# Is every number compared with infinity virtually zero?

When thinking about infinity people think that a great number like googolplex or a googolplexian is closer to infinity, but infinity never ends every huge number that I can think off is closer to zero than to infinity does that make every number virtually zero ?.

First we need to define what is "comparing" two numbers. Based on your statement, I assume comparing is evaluating how many times a number is bigger than another.

$$1000000/10 = 100000$$

So a million compared to ten is pretty large, as it's a hundred thousand times larger. So how large is infinity to a finite number?

As it turns out, infinity is not really a number, and division is not well defined for infinity. But we can use limits. Think of a really big finite number $a$. If you divide it by $x$, and you can make $x$ arbitrarily large, $a/x$ eventually gets really close to zero. Even if $a$ is really big (like a googolplex), $x$ can be bigger, and the bigger $x$ gets, the closer the quocient approaches zero: $$\lim_{x \to +\infty} a/x = 0$$

Yes. Every finite number is small compared to $\infty$.

It's kind of hard to say more without defining “virtually,” but if you give me any positive number $n$ which you might call large, and positive number $\epsilon$ which you might call small, I can find a number $N$ such that $0 < \frac{n}{N} < \epsilon$. In other words, $$\lim_{x\to\infty} \frac{n}{x} = 0$$ for any number $n$, no matter how large.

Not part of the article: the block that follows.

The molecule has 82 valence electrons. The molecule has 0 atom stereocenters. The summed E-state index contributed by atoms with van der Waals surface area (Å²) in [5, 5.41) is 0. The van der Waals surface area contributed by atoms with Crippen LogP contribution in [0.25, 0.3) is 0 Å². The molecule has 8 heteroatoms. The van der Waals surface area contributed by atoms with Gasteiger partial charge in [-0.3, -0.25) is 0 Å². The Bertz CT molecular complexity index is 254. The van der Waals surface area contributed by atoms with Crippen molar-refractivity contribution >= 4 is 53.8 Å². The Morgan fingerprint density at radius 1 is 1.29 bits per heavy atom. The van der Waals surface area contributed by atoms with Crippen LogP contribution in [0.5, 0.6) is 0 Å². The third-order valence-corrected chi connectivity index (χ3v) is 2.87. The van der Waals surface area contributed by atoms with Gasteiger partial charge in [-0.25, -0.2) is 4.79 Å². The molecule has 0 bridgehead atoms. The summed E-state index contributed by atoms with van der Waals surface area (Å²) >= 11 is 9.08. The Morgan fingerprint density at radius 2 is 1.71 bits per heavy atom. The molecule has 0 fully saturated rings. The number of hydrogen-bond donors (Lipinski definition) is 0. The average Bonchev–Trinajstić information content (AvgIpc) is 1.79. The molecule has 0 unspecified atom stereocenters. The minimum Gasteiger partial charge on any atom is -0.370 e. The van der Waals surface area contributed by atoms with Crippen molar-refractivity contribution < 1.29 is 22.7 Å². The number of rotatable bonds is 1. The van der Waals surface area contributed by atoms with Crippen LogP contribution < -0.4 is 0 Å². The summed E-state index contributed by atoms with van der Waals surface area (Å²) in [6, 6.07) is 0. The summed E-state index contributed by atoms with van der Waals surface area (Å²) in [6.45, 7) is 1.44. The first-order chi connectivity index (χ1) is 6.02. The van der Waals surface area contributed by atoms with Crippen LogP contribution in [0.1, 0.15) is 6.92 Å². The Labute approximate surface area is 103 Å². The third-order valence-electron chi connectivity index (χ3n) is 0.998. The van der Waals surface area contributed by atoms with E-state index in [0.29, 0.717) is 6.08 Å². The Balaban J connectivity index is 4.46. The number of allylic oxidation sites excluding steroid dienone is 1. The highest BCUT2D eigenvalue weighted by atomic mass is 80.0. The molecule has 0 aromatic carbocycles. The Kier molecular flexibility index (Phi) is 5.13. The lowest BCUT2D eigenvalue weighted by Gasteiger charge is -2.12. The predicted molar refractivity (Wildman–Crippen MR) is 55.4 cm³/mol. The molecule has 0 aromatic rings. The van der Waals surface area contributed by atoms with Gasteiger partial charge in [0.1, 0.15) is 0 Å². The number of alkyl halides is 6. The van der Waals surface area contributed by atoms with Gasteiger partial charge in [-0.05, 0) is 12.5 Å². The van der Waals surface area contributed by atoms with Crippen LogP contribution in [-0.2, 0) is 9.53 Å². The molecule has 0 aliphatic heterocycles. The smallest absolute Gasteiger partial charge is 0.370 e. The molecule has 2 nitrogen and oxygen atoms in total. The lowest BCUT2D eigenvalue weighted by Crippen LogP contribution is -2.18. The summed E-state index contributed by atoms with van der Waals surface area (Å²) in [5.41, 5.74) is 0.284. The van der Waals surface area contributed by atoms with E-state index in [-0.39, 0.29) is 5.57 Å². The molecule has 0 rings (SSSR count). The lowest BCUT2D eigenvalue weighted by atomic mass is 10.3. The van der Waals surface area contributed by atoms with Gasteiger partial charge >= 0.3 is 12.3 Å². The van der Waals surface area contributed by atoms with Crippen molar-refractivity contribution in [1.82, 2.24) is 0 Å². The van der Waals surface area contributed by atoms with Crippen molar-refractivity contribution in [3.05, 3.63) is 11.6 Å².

Sort of yes --- the only issue is often infinity isn't necessarily "number" (often it's introduced as a short hand for a particular kind of limiting behavior of a function). There are formal ways to consider it a number, and then it's bigger than any other number. So, if you have whatever massive number you want to compare to infinity (call it $N$), then you have $N<\infty$. You also have $2N<\infty, 3N<\infty,\dots, N^2<\infty,\dots, N^N<\infty,\dots$, etc.